Desperately Seeking Subjects

The road to an AIDS vaccine starts at the gay bar.

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Lucky, the guy behind the window at a local gay bathhouse, looks surprised and slightly unnerved.

"I'm from the AIDS Clinical Trials Unit," says Ron Johnson, the registered nurse standing in the lobby. Undeterred by Lucky's cheerless reception, Johnson goes on to ask if he can drop off some posters, bar cards, and condoms advertising a new AIDS vaccine being tested at University Hospitals.

Lucky hesitates, seemingly bewildered by the concept.
Johnson goes on to explain that the materials will help attract volunteers needed to test the vaccine. It goes without saying that the club's members are exactly the kind of people Johnson is looking for--men engaging in high-risk sexual activities who would be among those to benefit most from an effective AIDS vaccine.

After some consideration, Lucky decides he won't let Johnson inside the bathhouse. But he does allow him to stuff the bag of condoms, posters, and cards under the window. Lucky takes them and disappears.

Johnson returns to his car and does a mental check of his itinerary. Next, he will bevisiting a couple of gay bars on the West Side. So far, none of the businesses have turned him away. And most of the employees have shown considerably more interest than Lucky.

"The gay community is desperate to do anything to help the cause," Johnson says. "This really is a chance to do that."

Already, AIDS has killed nearly twelve million people worldwide, and thirty million more are HIV-infected. In one year's time, an estimated 1.5 percent of the population the local vaccine trial is targeting--men who have sex with men--will contract the virus. Right now AIDSVAX, the first potential AIDS vaccine to be studied in large groups of humans, is still a slim hope. But at least it's a hope.

Cleveland is only the second city in Ohio to be involved in the AIDSVAX study, which is being conducted by California-based VaxGen. The company began this latest phase of research a year ago, hoping to enlist 5,000 volunteers in the United States, Canada, and Europe, and 2,500 in Thailand. In the last two months, the AIDS Clinical Trials Unit at University Hospitals has inoculated twenty volunteers. It needs to enlist sixty more.

Johnson thinks he'll find them by going on their turf and speaking their language. Hence the visit to gay bars and bathhouses--where some men still have anonymous, unprotected sex with each other--and the provocative poster advertising the study: A well-defined man dressed only in artful, strategically placed shadows, a stethoscope hanging invitingly around his neck.

Some of the same posters and bar cards were used by the AIDS Clinical Trials Program at the Ohio State University Medical Center. Dr. Michael Para, the program director at OSU, says between forty and fifty volunteers have signed up for the study in Columbus as a direct or indirect result of that marketing strategy.

"Either they were picked up and utilized, or it was the media [attention that drew volunteers], after they picked up that we were utilizing racy materials," he says.

Attracting volunteers is only the first step. The subjects must then be screened for HIV and educated about the vaccine, as well as what will be expected of them. Volunteers must be HIV-negative, and they must agree to take a total of seven shots over three years. Along with the shots, they receive HIV-prevention counseling and testing.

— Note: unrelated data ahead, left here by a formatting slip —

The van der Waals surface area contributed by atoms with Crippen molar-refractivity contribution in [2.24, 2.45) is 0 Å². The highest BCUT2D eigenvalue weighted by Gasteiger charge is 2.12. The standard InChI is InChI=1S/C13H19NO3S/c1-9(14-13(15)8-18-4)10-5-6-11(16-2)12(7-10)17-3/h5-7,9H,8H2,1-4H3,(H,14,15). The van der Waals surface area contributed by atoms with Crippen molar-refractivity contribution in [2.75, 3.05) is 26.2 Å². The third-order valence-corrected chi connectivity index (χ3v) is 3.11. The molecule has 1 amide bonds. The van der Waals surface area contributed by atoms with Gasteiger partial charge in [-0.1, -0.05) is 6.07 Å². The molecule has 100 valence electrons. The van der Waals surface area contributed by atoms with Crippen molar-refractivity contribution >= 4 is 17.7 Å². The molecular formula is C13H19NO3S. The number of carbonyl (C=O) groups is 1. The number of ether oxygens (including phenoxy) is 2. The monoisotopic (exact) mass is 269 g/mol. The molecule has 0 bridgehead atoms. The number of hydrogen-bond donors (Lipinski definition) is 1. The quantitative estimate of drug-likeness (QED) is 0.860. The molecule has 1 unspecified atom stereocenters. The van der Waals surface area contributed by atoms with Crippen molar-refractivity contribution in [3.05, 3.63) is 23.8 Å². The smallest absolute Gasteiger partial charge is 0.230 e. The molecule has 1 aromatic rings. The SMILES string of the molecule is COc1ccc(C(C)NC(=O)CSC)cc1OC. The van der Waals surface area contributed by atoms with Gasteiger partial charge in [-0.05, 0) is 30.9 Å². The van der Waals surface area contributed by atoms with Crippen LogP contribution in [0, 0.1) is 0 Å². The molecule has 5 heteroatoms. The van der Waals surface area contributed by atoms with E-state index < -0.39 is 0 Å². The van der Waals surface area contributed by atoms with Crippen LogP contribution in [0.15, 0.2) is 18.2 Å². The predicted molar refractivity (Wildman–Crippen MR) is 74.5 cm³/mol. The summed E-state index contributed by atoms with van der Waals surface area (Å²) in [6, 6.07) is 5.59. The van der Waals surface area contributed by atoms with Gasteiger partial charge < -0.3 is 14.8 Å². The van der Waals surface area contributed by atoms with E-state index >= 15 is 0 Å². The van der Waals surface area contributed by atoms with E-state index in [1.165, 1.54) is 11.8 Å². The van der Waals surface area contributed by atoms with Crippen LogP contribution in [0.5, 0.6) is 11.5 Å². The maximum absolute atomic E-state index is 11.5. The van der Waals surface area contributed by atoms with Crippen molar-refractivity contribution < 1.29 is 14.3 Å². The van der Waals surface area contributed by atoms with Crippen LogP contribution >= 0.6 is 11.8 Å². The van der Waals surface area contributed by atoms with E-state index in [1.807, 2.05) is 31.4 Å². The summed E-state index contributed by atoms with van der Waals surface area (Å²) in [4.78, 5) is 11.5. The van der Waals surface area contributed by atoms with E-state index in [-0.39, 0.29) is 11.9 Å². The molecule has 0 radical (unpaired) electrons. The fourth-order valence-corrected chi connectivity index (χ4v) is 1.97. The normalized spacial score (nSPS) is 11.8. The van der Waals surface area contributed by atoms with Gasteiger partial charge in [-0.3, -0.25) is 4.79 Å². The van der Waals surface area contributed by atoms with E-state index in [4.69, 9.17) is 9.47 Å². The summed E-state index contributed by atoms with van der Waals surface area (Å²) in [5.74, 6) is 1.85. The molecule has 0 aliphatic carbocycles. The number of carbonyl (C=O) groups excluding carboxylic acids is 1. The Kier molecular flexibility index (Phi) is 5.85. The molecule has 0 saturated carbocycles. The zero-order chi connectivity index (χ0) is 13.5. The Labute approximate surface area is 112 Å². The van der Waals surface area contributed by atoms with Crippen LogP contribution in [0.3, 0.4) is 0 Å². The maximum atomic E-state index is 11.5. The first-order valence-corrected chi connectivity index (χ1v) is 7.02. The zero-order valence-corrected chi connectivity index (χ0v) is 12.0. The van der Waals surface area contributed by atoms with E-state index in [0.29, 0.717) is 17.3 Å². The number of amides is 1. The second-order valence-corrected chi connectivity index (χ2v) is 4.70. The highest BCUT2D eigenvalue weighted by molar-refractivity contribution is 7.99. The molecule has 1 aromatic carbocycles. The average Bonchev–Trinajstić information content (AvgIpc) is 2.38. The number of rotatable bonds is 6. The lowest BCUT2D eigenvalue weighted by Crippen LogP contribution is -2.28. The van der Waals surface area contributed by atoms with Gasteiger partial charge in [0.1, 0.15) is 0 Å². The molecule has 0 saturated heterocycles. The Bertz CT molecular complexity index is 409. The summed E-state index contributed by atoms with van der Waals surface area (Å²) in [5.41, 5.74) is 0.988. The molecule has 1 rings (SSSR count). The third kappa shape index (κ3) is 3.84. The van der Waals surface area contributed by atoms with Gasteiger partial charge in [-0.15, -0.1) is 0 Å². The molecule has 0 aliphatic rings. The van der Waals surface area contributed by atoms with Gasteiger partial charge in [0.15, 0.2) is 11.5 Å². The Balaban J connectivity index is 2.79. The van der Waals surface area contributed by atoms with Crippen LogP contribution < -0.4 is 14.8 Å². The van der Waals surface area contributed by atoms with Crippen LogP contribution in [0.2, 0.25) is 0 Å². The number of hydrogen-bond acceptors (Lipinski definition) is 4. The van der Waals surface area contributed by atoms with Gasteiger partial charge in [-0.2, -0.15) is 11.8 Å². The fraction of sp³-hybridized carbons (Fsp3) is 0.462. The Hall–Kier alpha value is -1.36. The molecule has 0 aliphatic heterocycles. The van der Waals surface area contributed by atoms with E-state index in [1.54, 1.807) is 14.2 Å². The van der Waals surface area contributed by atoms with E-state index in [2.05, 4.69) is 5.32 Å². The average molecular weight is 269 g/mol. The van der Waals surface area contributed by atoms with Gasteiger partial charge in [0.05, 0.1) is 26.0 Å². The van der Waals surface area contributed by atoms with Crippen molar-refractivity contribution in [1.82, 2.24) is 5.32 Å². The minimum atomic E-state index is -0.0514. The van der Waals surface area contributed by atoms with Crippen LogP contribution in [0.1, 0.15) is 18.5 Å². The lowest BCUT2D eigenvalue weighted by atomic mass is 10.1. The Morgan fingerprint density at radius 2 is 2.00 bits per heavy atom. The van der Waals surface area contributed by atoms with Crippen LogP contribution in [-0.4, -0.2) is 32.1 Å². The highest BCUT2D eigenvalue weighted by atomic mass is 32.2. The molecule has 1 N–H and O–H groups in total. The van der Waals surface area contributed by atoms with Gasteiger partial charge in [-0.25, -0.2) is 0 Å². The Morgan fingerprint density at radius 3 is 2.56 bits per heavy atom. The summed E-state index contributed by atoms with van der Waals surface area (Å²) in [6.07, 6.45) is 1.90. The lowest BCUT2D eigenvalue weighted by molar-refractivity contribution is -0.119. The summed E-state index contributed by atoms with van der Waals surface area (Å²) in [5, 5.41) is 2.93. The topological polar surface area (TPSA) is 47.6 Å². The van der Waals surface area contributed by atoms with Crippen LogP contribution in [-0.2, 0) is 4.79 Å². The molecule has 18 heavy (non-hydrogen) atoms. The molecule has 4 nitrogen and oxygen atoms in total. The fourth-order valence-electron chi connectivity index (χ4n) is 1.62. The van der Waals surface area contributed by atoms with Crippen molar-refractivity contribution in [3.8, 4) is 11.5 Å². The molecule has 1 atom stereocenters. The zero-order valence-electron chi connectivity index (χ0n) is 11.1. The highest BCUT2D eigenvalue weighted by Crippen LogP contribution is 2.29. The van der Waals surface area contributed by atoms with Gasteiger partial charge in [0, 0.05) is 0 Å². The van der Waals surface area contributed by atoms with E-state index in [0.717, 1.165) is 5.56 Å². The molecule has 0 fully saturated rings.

The vaccine does not include the live virus, so there is no way to actually contract AIDS from participating in the study. Instead, the vaccine includes two genetically manufactured proteins that mimic a part of the HIV's outer coat, which spark the production of antibodies to the real virus. Once the antibodies are mobilized, they will, in theory, kill the HIV if it ever enters the person's bloodstream through blood or body fluids.

The vaccine's effectiveness has not been established. In fact, a few volunteers from earlier studies have become HIV-infected, says Dr. Barbara Gripshover, the study's principal investigator at University Hospitals.

"We don't know if the vaccine works at all, and one-third are getting placebos," she says. "You can't think you're being protected . . . The reason for [the volunteers] doing this must be that they want to be part of the solution."

A viable vaccine has eluded scientists for the last two decades, in part because the virus mutates so rapidly. It multiplies ten billion times a day, and one person might have several strains of HIV in them, according to Gripshover. A vaccine that may eventually protect against one strain may not protect against others.

Still, a vaccine that protects against one strain is better than no protection at all.

Shortly after he heard about the study on television news, Dennis Hlad, 22, knew he wanted to be part of the search for a vaccine.

"I thought about it for a day or two," he says. "Then I just decided to do it. Anyone who is interested should at least go in for a consultation. It's a great thing, and it may help people sooner or later."

In the meantime, Johnson mans the phones. After news of the vaccine trials first hit the Cleveland media in April, the AIDS Clinical Trials Unit received about a hundred calls. Many of the callers just wanted more information, and others never followed up with their screenings. However, in a sad twist that shows the dire need for an effective vaccine, one aspiring volunteer was turned away. He discovered at the clinic that it was too late for him to contribute to the search for an AIDS vaccine.

His initial HIV test came back positive.

The AIDS Clinical Trials Unit can be reached at 216-368-AIDS. Jacqueline Marino can be reached at [email protected].

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